Once in a while I wonder whether any of the people along the way have noticed me, the perennial visitor. I do not see other runners along my way, as a rule. These are not runners' neighborhoods that I am going through. Have I been spotted and noted as that crazy old guy who jogs though the park once in a while?

Did I run by some 5 year old, 20 years ago, who vaguely recognized me yesterday as I trotted by?

I remember discussing running with some young person who was impressed with how many marathons I have run. And I said something like, "It just happens. You do one a year, and before you know it, you've done twenty."

is just a distance to do,
but the training takes my feet
down this set of city streets
where no one knows my name.
It feels familiar all the same.

Medea at Dream Laboratory
I went to see Jeremy Menekseoglu's latest version of Medea last night, which has been getting very good reviews. knappenp was there, and he urged me to sit in the front row, which I noted he was NOT doing. Because Dream Theatre is a "shatter the 4th wall" kind of place, sitting in the front row sometimes opens you up for one-sided conversations with an actor in character.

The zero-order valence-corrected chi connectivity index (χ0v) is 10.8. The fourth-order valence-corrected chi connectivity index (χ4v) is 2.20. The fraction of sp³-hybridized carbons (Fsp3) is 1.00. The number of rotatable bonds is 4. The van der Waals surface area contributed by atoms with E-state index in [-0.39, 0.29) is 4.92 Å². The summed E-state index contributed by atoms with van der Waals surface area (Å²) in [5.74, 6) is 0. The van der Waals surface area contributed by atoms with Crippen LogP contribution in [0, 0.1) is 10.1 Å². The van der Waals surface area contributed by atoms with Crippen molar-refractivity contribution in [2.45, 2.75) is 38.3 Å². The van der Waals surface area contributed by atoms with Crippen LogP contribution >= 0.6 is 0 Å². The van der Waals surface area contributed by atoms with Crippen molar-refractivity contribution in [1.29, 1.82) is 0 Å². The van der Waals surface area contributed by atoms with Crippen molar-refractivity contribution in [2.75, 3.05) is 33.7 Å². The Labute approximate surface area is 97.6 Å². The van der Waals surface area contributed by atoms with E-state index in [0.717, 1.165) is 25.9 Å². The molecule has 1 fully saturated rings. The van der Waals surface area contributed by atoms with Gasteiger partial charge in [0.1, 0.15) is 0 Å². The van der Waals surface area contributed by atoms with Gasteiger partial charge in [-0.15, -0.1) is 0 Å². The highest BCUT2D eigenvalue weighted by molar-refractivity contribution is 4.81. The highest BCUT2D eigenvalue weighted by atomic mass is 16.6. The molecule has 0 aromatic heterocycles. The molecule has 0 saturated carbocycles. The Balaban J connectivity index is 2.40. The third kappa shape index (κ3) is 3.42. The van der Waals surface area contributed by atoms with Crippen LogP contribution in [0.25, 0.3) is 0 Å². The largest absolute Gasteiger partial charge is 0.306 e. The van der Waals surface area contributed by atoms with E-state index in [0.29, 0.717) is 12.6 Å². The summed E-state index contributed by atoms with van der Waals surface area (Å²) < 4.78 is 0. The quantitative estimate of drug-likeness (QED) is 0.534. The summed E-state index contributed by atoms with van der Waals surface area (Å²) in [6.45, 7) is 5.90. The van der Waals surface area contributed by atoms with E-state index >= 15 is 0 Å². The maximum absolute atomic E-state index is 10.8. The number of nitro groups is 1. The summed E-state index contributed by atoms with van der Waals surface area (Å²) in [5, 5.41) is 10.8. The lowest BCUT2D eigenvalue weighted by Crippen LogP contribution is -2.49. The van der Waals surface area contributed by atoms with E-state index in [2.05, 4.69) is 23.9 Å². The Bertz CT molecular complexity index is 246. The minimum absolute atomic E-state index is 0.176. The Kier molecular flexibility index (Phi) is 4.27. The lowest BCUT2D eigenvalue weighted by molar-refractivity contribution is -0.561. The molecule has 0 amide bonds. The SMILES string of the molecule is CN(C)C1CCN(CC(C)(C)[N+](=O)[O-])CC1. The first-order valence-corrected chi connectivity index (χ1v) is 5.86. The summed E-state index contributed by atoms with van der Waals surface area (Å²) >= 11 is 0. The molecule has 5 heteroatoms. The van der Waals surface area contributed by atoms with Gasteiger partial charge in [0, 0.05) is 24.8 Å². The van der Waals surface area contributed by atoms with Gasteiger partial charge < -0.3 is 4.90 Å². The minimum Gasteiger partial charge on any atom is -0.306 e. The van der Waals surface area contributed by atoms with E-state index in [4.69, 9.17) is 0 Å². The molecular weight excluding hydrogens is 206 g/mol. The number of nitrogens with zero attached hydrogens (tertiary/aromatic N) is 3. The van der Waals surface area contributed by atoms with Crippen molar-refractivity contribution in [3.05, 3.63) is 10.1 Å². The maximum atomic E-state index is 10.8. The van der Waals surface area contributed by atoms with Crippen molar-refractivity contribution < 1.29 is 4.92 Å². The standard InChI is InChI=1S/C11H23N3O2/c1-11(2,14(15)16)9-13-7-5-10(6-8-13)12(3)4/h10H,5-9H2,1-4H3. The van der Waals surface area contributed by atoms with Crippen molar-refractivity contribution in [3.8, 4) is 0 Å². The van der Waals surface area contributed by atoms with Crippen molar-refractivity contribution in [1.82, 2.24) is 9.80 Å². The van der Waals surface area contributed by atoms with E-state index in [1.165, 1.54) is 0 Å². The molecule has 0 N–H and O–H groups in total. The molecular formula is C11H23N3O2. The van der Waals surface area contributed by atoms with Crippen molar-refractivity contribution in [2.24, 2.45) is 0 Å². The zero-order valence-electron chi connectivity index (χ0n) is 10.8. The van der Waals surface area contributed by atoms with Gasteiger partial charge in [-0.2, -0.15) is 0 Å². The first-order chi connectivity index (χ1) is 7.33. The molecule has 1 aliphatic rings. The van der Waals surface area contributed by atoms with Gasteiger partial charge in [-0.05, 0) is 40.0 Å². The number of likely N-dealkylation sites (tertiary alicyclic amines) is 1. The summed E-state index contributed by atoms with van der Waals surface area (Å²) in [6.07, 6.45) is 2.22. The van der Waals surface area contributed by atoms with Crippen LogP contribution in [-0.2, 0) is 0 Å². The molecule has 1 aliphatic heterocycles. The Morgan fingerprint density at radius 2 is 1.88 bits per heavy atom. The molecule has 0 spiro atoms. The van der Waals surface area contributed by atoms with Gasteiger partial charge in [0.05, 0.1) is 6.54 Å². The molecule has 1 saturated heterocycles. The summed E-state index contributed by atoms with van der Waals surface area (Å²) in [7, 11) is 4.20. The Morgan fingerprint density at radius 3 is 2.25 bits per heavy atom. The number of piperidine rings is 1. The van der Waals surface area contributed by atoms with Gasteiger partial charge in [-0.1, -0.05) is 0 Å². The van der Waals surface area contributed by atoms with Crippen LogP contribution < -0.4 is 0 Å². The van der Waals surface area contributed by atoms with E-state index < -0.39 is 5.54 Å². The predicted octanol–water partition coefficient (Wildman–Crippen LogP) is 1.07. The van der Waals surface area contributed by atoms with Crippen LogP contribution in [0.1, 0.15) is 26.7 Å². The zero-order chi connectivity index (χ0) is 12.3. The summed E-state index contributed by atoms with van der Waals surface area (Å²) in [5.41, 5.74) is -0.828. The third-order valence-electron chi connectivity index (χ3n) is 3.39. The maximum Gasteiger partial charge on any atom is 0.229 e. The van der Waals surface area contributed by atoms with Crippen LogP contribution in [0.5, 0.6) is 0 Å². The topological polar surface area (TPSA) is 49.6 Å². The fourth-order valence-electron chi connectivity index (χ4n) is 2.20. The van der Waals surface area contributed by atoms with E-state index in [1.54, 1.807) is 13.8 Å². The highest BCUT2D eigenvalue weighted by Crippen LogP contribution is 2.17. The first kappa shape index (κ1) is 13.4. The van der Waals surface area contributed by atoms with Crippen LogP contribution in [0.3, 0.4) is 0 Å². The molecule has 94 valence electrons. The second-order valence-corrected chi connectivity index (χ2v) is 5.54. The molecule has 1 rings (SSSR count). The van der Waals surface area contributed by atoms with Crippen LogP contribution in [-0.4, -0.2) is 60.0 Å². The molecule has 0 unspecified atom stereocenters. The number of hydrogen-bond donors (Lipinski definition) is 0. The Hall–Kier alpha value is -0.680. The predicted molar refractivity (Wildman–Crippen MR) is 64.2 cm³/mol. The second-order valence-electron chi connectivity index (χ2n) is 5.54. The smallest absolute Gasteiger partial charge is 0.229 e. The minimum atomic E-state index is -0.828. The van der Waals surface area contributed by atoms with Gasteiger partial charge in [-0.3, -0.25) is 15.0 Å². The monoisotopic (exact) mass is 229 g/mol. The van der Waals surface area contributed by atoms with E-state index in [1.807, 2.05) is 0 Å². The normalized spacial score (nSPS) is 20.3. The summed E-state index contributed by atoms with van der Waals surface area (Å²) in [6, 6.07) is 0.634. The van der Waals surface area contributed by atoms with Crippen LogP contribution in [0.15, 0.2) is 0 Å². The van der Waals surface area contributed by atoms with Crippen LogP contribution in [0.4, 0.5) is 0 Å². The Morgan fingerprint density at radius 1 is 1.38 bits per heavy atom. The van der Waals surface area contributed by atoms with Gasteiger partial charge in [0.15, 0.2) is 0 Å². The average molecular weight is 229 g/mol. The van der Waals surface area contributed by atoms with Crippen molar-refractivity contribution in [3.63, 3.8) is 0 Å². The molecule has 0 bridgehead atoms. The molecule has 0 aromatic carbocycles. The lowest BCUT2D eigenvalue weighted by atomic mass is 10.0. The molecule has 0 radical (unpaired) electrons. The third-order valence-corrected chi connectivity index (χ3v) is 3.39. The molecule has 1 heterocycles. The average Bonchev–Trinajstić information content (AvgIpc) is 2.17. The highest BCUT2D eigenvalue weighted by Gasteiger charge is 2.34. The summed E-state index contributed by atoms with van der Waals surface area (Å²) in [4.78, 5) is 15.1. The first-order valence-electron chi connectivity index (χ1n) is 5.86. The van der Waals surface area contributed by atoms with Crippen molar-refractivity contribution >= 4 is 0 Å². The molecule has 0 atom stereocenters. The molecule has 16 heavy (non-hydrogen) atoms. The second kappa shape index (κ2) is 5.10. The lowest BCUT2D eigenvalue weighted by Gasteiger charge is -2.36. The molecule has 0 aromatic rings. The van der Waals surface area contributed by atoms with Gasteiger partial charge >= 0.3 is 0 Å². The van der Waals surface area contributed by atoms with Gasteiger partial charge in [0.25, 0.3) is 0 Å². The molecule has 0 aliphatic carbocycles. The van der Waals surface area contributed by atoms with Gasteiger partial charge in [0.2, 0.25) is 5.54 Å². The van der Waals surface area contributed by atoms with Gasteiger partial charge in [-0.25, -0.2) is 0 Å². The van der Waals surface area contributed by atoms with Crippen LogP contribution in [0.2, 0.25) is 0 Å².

Anyway, I took up the challenge, and sat in the front row. As it turned out, none of the actors really did the thing where they pick an audience member to speak to as if the audience member were really a character in the show.

The new "laboratory" space is very intimate - it was configured mostly in just 2 rows. I hear it will seat 30 with the way they laid out the seats for this show.

The show itself was quite spectacular. I had seen it before, in a version with a chorus, which this version did not have. I did not feel the lack - I guess I don't recall what the chorus did - but the drama among the central characters was not lacking. I don't want to spoil the basic myth - go do a search on Medea if you want the catalog of horrors that come from the original - but this is a full reimagining -still set in the Greek world of myth and magic - but with an incursion of modern American psychology.